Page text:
We love to know the history of trees and why they are important to our clients. This year a client asked me to check a weeping beech tree at his Mom’s house in Wynnewood. He shared memories of climbing the tree as a youth and wanted to take measures to preserve the tree.
Arriving at the house, I was excitedto find a truly beautiful weeping beech tree – the nicest tree in an area of great trees. But my inspection determined that there were some challenges to long-term health. The root zone is in a confined area, slightly compacted with no mulch. Leaves are removed from the root zone annually. No new organic matter has been introduced in many years and there are cankers on the trunk. Although the crown of the tree is in very good shape, the tree showed symptoms of stress.
We designed a program to enrich the soil and improve the growing conditions. Using our air spade, we fluffed up the existing soil using high-velocity air to protect the roots. Then we added a compost mixture to the existing soil. We covered this mixture with aged wood chips and drenched it with an organic root stimulant. The result is a dramatic improvement in growing conditions for this valuable beech tree. I am looking forward to checking the tree in the spring!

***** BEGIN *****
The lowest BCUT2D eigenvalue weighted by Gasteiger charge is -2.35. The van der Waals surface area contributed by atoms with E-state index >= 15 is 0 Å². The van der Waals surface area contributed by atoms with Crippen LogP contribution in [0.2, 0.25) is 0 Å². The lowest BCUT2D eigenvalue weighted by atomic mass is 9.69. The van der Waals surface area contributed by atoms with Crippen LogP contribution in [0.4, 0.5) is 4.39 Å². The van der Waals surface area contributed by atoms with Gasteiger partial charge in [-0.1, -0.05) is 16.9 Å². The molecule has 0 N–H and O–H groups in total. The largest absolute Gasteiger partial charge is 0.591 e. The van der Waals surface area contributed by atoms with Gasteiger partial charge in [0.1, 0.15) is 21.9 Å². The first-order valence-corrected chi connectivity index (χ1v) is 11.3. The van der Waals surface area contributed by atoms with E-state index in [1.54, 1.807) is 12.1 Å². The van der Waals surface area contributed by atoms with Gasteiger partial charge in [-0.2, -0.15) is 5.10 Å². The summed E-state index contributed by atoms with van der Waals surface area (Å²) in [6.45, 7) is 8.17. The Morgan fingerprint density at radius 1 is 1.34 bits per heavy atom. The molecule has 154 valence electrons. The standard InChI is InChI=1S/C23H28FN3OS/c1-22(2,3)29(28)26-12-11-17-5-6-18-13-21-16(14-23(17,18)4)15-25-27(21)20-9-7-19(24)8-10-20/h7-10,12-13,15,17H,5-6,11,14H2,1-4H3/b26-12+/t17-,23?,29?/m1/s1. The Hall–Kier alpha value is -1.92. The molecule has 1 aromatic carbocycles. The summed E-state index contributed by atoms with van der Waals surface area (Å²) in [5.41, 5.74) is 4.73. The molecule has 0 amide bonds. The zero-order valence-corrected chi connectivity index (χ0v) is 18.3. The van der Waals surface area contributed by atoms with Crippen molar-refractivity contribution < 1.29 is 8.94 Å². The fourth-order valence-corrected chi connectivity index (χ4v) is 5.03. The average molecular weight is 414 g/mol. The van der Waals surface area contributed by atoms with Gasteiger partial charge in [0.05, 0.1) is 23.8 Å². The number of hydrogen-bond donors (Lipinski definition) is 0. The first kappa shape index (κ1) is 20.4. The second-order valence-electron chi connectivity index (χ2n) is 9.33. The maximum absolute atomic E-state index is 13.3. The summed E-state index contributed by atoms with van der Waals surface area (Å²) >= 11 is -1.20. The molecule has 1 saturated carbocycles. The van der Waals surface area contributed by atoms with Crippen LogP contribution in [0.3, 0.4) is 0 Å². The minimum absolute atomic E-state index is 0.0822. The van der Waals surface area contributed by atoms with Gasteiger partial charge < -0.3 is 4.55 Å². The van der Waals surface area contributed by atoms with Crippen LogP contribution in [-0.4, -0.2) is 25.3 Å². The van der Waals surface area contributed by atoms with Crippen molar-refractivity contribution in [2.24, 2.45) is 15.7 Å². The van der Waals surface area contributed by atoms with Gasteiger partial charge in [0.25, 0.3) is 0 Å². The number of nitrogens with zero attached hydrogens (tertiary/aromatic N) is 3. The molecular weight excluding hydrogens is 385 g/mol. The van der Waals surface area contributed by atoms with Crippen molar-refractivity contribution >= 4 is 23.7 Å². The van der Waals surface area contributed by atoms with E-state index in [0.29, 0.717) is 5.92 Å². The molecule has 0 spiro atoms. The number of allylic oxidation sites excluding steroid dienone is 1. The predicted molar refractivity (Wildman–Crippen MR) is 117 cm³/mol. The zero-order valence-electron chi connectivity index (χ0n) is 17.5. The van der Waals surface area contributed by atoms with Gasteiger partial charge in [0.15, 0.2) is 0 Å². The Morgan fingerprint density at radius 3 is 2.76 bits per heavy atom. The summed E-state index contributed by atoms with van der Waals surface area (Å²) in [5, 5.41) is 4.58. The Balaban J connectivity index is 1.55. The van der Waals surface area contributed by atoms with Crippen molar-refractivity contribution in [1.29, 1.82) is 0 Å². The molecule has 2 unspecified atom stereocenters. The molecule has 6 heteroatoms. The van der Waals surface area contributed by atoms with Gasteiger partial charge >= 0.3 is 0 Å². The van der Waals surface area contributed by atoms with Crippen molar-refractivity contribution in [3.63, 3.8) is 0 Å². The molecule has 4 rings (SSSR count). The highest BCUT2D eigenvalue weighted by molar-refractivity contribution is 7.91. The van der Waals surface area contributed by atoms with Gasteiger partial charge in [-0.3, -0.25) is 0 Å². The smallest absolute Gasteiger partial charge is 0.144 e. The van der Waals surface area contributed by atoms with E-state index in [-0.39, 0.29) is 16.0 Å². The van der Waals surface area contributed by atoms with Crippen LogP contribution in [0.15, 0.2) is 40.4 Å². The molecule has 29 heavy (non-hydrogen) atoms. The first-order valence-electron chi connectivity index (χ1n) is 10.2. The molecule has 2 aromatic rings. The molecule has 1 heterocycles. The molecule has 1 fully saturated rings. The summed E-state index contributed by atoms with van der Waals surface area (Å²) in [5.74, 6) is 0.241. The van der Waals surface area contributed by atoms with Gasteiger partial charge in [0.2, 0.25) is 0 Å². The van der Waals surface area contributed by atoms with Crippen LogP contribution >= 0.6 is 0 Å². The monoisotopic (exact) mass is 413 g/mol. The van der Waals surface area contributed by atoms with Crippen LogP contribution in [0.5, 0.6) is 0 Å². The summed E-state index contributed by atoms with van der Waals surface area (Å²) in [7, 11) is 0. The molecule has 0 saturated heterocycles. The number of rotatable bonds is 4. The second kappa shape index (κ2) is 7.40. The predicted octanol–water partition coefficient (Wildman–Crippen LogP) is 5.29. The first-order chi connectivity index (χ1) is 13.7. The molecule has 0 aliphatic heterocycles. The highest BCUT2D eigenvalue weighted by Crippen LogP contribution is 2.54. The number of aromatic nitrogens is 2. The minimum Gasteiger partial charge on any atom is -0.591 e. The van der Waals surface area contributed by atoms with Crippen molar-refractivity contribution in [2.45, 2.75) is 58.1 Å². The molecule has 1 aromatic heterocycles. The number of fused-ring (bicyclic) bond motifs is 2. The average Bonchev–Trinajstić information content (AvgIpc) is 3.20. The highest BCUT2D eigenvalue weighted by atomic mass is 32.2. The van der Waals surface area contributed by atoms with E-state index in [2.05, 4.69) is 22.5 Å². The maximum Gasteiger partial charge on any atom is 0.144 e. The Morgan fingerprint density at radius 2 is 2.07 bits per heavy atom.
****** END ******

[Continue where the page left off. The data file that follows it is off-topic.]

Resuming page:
The native ash trees in North America, including Canada, are under attack from the Emerald Ash Borer (EAB). What began in southeastern Michigan...